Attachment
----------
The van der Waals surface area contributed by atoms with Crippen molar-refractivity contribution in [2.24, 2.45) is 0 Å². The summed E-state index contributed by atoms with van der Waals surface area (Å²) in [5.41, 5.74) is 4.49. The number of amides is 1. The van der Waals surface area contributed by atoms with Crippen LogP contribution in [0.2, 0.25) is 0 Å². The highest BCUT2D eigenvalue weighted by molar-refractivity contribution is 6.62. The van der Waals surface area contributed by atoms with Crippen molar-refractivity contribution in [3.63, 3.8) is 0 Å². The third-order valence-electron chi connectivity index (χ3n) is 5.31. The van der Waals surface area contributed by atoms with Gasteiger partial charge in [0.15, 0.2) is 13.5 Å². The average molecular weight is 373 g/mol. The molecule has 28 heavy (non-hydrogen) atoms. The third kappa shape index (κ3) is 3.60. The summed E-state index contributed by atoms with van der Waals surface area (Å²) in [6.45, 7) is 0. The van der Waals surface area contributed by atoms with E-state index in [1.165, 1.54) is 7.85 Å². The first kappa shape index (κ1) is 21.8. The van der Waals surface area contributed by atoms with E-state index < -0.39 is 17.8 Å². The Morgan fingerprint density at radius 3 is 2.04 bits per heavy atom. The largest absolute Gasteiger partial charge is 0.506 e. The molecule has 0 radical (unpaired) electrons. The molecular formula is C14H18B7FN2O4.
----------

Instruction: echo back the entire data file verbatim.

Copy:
The van der Waals surface area contributed by atoms with Crippen molar-refractivity contribution in [2.24, 2.45) is 0 Å². The summed E-state index contributed by atoms with van der Waals surface area (Å²) in [5.41, 5.74) is 4.49. The number of amides is 1. The van der Waals surface area contributed by atoms with Crippen LogP contribution in [0.2, 0.25) is 0 Å². The highest BCUT2D eigenvalue weighted by molar-refractivity contribution is 6.62. The van der Waals surface area contributed by atoms with Crippen molar-refractivity contribution in [3.63, 3.8) is 0 Å². The third-order valence-electron chi connectivity index (χ3n) is 5.31. The van der Waals surface area contributed by atoms with Gasteiger partial charge in [0.15, 0.2) is 13.5 Å². The average molecular weight is 373 g/mol. The molecule has 28 heavy (non-hydrogen) atoms. The third kappa shape index (κ3) is 3.60. The summed E-state index contributed by atoms with van der Waals surface area (Å²) in [6.45, 7) is 0. The van der Waals surface area contributed by atoms with E-state index in [1.165, 1.54) is 7.85 Å². The first kappa shape index (κ1) is 21.8. The van der Waals surface area contributed by atoms with E-state index < -0.39 is 17.8 Å². The Morgan fingerprint density at radius 3 is 2.04 bits per heavy atom. The largest absolute Gasteiger partial charge is 0.506 e. The molecule has 0 radical (unpaired) electrons. The molecular formula is C14H18B7FN2O4.